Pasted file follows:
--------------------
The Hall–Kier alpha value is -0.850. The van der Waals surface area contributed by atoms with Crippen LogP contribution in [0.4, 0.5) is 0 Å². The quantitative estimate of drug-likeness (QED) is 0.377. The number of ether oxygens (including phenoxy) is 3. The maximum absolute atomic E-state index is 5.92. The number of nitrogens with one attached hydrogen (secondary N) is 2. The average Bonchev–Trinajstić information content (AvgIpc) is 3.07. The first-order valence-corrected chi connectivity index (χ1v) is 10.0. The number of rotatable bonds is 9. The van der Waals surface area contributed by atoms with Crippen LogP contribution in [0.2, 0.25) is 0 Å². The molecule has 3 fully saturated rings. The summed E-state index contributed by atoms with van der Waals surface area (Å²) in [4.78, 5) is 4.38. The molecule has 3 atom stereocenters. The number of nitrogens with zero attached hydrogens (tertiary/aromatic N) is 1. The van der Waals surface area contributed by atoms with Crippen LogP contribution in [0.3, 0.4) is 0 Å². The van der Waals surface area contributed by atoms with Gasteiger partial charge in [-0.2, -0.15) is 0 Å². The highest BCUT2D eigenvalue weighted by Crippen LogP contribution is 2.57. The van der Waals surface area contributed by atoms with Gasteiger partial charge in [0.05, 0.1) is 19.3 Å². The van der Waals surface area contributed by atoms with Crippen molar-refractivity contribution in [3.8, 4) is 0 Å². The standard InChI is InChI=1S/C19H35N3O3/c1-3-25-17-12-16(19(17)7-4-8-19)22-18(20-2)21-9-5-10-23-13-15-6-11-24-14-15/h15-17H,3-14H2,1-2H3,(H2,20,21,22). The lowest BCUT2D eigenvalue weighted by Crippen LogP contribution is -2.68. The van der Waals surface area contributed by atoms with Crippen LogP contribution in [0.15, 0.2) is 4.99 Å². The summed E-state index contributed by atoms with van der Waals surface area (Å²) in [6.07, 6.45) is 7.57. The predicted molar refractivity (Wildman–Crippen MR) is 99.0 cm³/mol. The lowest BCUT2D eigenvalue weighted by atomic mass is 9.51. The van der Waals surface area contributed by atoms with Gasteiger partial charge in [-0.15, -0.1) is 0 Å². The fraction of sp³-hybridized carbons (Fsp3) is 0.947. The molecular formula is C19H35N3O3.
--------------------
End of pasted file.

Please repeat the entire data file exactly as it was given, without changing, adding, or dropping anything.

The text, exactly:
The Hall–Kier alpha value is -0.850. The van der Waals surface area contributed by atoms with Crippen LogP contribution in [0.4, 0.5) is 0 Å². The quantitative estimate of drug-likeness (QED) is 0.377. The number of ether oxygens (including phenoxy) is 3. The maximum absolute atomic E-state index is 5.92. The number of nitrogens with one attached hydrogen (secondary N) is 2. The average Bonchev–Trinajstić information content (AvgIpc) is 3.07. The first-order valence-corrected chi connectivity index (χ1v) is 10.0. The number of rotatable bonds is 9. The van der Waals surface area contributed by atoms with Crippen LogP contribution in [0.2, 0.25) is 0 Å². The molecule has 3 fully saturated rings. The summed E-state index contributed by atoms with van der Waals surface area (Å²) in [4.78, 5) is 4.38. The molecule has 3 atom stereocenters. The number of nitrogens with zero attached hydrogens (tertiary/aromatic N) is 1. The van der Waals surface area contributed by atoms with Crippen LogP contribution in [0.3, 0.4) is 0 Å². The van der Waals surface area contributed by atoms with Gasteiger partial charge in [-0.2, -0.15) is 0 Å². The highest BCUT2D eigenvalue weighted by Crippen LogP contribution is 2.57. The van der Waals surface area contributed by atoms with Gasteiger partial charge in [0.05, 0.1) is 19.3 Å². The van der Waals surface area contributed by atoms with Crippen molar-refractivity contribution in [3.8, 4) is 0 Å². The standard InChI is InChI=1S/C19H35N3O3/c1-3-25-17-12-16(19(17)7-4-8-19)22-18(20-2)21-9-5-10-23-13-15-6-11-24-14-15/h15-17H,3-14H2,1-2H3,(H2,20,21,22). The lowest BCUT2D eigenvalue weighted by Crippen LogP contribution is -2.68. The van der Waals surface area contributed by atoms with Crippen LogP contribution in [0.15, 0.2) is 4.99 Å². The summed E-state index contributed by atoms with van der Waals surface area (Å²) in [6.07, 6.45) is 7.57. The predicted molar refractivity (Wildman–Crippen MR) is 99.0 cm³/mol. The lowest BCUT2D eigenvalue weighted by atomic mass is 9.51. The van der Waals surface area contributed by atoms with Gasteiger partial charge in [-0.15, -0.1) is 0 Å². The fraction of sp³-hybridized carbons (Fsp3) is 0.947. The molecular formula is C19H35N3O3.